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Either find a really good skate sharpener, or learn how to do it well. When I played hockey, I drove out of my way to go to a shop that always did a great job on sharpening my skates. As a result, I bought the majority of my gear there as well.
Same thing goes for tuning snowboards, if you decide to go that route, although I wouldn't suggest it. One of the big problems with boards is that you have to sell everything you have that season, otherwise you'll have to practically give it away. Every board manufacturer changes the line each year, even if it's only a simple change of the graphics on the board. Nobody is going to pay full price for last year's board, even though it may be physically the same.
Another issue is that you'll have to forecast really well. Some companies, like Burton, for example, are nearly impossible to get anything from in the middle of the season. When the new stuff is available in the fall, you have to get it while you can. Then, if you don't sell it during the first half of the season, see the paragraph above.
I've been boarding for over 15 years and basically watched the sport grow up. Worked at several shops in my younger days as well. Much easier back then, as there were only a handful of board manufacturers. Not the case anymore.
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Old 08-08-2003, 03:56 PM
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Great input guys! Keep it coming.

Rainmn - I too would go out of my way for a good sharpening when I could not do it myself. My plan was to buy a new fully loaded Blademaster sharpener and re-learn my lost skills. I, like you, realize that the radius on blade is key to a great sharpening and most shops never change the wheel or check what the customer need is based on size, weight, age, type of use, etc. I would definitley offer the "customer touch" that would keep them coming back.

Et all - good advice on the pricing and the internet competition. I had not really given it thought to compete with the internet but it may be a good idea to offer the service as another revenue stream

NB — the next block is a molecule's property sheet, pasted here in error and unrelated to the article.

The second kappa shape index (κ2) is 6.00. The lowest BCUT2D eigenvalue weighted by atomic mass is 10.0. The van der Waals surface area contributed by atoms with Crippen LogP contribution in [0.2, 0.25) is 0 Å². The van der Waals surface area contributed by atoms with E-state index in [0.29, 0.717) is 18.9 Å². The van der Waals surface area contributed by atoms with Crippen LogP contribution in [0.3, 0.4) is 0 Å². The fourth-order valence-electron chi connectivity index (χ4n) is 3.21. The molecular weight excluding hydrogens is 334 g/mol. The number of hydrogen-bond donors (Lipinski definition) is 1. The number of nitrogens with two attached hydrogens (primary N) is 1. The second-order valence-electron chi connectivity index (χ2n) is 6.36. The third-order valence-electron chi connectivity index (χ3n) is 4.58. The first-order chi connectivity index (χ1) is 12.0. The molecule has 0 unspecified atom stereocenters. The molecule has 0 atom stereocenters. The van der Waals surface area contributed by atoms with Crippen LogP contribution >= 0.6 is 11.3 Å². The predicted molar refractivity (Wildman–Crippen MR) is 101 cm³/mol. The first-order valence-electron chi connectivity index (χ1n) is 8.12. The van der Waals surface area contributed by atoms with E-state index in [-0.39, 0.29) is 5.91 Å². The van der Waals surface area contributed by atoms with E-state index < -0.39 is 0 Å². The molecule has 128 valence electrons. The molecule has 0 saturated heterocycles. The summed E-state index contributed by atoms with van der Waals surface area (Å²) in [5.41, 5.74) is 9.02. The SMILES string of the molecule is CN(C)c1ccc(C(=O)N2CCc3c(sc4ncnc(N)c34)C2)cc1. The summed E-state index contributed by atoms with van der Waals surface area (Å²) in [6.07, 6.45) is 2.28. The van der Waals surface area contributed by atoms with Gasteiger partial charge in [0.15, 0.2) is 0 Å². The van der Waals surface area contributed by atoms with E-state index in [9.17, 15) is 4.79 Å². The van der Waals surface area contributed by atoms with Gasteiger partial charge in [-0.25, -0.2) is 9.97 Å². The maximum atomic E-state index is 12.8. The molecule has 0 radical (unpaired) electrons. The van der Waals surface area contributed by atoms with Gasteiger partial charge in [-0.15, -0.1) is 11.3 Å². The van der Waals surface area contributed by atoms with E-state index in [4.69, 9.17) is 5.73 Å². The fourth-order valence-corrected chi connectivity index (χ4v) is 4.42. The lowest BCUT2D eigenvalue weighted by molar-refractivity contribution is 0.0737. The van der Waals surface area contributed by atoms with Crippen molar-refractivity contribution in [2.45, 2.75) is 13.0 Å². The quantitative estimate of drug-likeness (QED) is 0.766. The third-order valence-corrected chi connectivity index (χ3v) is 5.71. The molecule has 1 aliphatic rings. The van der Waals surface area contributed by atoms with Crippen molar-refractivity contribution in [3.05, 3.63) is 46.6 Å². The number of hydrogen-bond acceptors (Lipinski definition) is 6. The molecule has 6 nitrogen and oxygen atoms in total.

The only shop down here is in one of the 3 rinks and the open hours are VERY limited and only cater to the skater when they are at the rink. I for one did not want to go all the way to the rink for some simple supplies when it was closer and more convenient. I also needed something done and did not have time to wait which would be a problem. Location, location, location will be the key in addition to advertising and getting the name and services out in the public eye.
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Old 08-11-2003, 08:13 AM
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Old 08-11-2003, 09:23 AM
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I am in!!!
I have thought about doing this for a few years. Our local shop is at the rinks and way overpriced. Most of the time I go there to try things on and then order on line...
But I always get my skates/ sharpening there.
I have an I dea..I can move down there or you can move up here!!!
Go for it
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Old 08-11-2003, 12:28 PM
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If you like working with the public and can take the retail hours it's a great market. People that want to play hockey better get right into their equipment. The best hockey shop in our town has been around for years and has built a loyal following. They sell only hockey in the winter and lacrosse in the summer. Good luck!